It’s worth noting that it’s your iPad software that says ‘Yes’ or ‘No’ to charging when your iPad connects to an accessory. As we’ve mentioned above, if the software detects power fluctuations, it will prevent your iPad from charging as a protective measure.

I know your laptop might seem like a convenient way to charge your iPad, especially if you spend most of your day in front of a computer and want to keep a close eye on any incoming messages and notifications. Unfortunately, your computer will always charge your iPad slower than any wall charger.

Your computer’s USB port, whether it’s a bigger and older USB-A or the newer, smaller USB-C, cannot deliver the same amount of power as any wall outlet can — even a 5-watt power adapter. And that’s especially true if you have an older computer with a faulty USB port or an incompatible charging cable, both of which can slow down the charging process further.

I have personally seen iPad charging problems occur because there wasn’t enough power to charge the device.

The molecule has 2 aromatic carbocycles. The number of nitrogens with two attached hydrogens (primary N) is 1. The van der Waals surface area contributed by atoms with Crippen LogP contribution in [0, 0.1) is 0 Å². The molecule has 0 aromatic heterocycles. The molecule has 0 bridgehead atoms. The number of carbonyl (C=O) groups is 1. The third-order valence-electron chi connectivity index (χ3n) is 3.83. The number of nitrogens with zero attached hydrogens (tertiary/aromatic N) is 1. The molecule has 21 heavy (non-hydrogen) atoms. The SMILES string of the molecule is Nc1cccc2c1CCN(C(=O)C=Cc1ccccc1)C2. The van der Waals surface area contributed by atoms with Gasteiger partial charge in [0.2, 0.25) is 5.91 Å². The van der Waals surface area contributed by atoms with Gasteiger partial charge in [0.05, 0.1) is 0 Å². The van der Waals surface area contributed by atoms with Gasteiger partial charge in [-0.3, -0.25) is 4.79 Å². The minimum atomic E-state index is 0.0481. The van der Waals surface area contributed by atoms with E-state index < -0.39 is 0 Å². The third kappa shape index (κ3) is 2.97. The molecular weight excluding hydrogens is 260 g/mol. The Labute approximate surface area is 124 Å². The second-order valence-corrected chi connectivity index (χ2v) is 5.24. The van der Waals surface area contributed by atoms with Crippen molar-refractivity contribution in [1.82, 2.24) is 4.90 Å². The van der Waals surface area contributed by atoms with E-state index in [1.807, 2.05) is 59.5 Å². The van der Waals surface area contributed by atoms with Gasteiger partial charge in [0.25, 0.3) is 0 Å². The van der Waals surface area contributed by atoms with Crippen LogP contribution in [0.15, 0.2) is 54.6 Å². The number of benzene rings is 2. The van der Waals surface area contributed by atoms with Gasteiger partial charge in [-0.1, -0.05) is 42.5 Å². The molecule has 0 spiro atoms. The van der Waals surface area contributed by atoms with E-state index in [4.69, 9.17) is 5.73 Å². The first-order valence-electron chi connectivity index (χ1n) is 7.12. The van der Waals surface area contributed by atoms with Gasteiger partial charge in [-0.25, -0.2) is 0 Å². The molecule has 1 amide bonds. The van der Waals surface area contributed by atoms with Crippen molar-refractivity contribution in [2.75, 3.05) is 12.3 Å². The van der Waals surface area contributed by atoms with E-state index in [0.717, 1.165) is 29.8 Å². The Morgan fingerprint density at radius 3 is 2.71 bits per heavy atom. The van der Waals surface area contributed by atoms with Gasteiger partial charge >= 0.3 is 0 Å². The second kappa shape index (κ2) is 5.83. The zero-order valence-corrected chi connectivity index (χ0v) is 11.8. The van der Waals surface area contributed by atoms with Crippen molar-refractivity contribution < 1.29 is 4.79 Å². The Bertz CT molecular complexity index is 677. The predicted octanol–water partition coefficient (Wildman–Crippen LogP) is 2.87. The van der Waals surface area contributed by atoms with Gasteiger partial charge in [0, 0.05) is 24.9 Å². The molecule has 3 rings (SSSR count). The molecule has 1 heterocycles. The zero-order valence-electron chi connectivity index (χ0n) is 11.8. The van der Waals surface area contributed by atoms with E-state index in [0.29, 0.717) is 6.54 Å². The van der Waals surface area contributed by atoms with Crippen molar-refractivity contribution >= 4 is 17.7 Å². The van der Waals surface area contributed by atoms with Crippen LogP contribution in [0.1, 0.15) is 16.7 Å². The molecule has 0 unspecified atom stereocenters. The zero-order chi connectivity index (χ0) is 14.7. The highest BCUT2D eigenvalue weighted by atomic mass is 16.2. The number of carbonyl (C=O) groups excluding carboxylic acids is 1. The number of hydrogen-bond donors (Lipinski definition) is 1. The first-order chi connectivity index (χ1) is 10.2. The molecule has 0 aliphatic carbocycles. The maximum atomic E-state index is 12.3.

If you’re iPad says Not Charging when plugged to a computer, plug it directly into a wall outlet with an AC adapter that came with your tablet. Again, check to see if it’s charging properly. If it is, congratulations — you solved the problem. If you are still facing this problem, move onto the next troubleshooting step.

Check for software updates

If you’re not running the latest version of iPadOS, it could be the reason why your iPad says “Not Charging” when plugged in. Software updates might not seem important when your device is functioning properly, but remember it’s your iPad software that says ‘Yes’ or ‘No’ to charging when your iPad connects to an accessory.

Here’s how to check for a software update on your iPad and install it:

  1. Open the Settings app, then tap General.
  2. Tap Software Update. Your iPad will now start searching for the latest iPadOS update.
  3. If an update is available, tap Update Now.

Clean out your iPad’s charging port

There are no covers on your iPad’s charging port, meaning they’re exposed to every bit of dust, dirt and debris they encounter. Every time you put your iPad into your bag or purse, the tablet will be susceptible to some fluff.

Day by day, this won’t be a problem but those tiny bits of dust and fluff will build up over the months or years you have your iPad, compacting together each time you plug in your charging cable until it forms a solid barrier that stops your charger from going all the way in and allowing it to connect and charge.